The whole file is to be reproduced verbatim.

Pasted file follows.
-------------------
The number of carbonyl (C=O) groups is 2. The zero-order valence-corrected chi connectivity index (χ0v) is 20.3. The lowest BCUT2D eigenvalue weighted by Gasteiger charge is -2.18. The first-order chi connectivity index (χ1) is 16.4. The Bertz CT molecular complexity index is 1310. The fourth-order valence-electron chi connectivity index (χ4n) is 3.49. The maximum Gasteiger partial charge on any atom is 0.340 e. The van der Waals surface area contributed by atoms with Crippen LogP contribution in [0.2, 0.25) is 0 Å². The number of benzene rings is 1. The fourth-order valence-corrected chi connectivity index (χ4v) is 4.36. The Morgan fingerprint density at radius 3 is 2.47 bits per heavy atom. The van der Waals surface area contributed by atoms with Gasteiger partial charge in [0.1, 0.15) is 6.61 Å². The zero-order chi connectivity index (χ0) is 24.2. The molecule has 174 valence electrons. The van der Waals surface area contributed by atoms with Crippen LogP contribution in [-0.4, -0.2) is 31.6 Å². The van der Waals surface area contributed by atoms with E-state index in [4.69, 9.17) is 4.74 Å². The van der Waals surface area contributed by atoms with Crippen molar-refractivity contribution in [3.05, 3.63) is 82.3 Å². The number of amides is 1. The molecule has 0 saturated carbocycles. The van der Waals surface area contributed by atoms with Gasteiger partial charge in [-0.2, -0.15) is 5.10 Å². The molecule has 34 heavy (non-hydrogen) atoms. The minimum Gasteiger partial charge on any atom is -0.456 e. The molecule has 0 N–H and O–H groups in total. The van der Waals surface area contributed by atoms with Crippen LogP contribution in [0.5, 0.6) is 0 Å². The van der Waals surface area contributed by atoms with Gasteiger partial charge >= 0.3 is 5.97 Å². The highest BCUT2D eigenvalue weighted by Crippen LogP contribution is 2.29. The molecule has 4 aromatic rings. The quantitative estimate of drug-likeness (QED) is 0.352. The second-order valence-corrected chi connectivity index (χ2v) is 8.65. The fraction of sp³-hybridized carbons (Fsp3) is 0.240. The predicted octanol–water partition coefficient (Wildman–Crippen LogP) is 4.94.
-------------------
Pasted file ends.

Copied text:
The number of carbonyl (C=O) groups is 2. The zero-order valence-corrected chi connectivity index (χ0v) is 20.3. The lowest BCUT2D eigenvalue weighted by Gasteiger charge is -2.18. The first-order chi connectivity index (χ1) is 16.4. The Bertz CT molecular complexity index is 1310. The fourth-order valence-electron chi connectivity index (χ4n) is 3.49. The maximum Gasteiger partial charge on any atom is 0.340 e. The van der Waals surface area contributed by atoms with Crippen LogP contribution in [0.2, 0.25) is 0 Å². The number of benzene rings is 1. The fourth-order valence-corrected chi connectivity index (χ4v) is 4.36. The Morgan fingerprint density at radius 3 is 2.47 bits per heavy atom. The van der Waals surface area contributed by atoms with Gasteiger partial charge in [0.1, 0.15) is 6.61 Å². The zero-order chi connectivity index (χ0) is 24.2. The molecule has 174 valence electrons. The van der Waals surface area contributed by atoms with Crippen LogP contribution in [-0.4, -0.2) is 31.6 Å². The van der Waals surface area contributed by atoms with E-state index in [4.69, 9.17) is 4.74 Å². The van der Waals surface area contributed by atoms with Crippen molar-refractivity contribution in [3.05, 3.63) is 82.3 Å². The number of amides is 1. The molecule has 0 saturated carbocycles. The van der Waals surface area contributed by atoms with Gasteiger partial charge in [-0.2, -0.15) is 5.10 Å². The molecule has 34 heavy (non-hydrogen) atoms. The minimum Gasteiger partial charge on any atom is -0.456 e. The molecule has 0 N–H and O–H groups in total. The van der Waals surface area contributed by atoms with Crippen LogP contribution in [0.5, 0.6) is 0 Å². The van der Waals surface area contributed by atoms with Gasteiger partial charge >= 0.3 is 5.97 Å². The highest BCUT2D eigenvalue weighted by Crippen LogP contribution is 2.29. The molecule has 4 aromatic rings. The quantitative estimate of drug-likeness (QED) is 0.352. The second-order valence-corrected chi connectivity index (χ2v) is 8.65. The fraction of sp³-hybridized carbons (Fsp3) is 0.240. The predicted octanol–water partition coefficient (Wildman–Crippen LogP) is 4.94.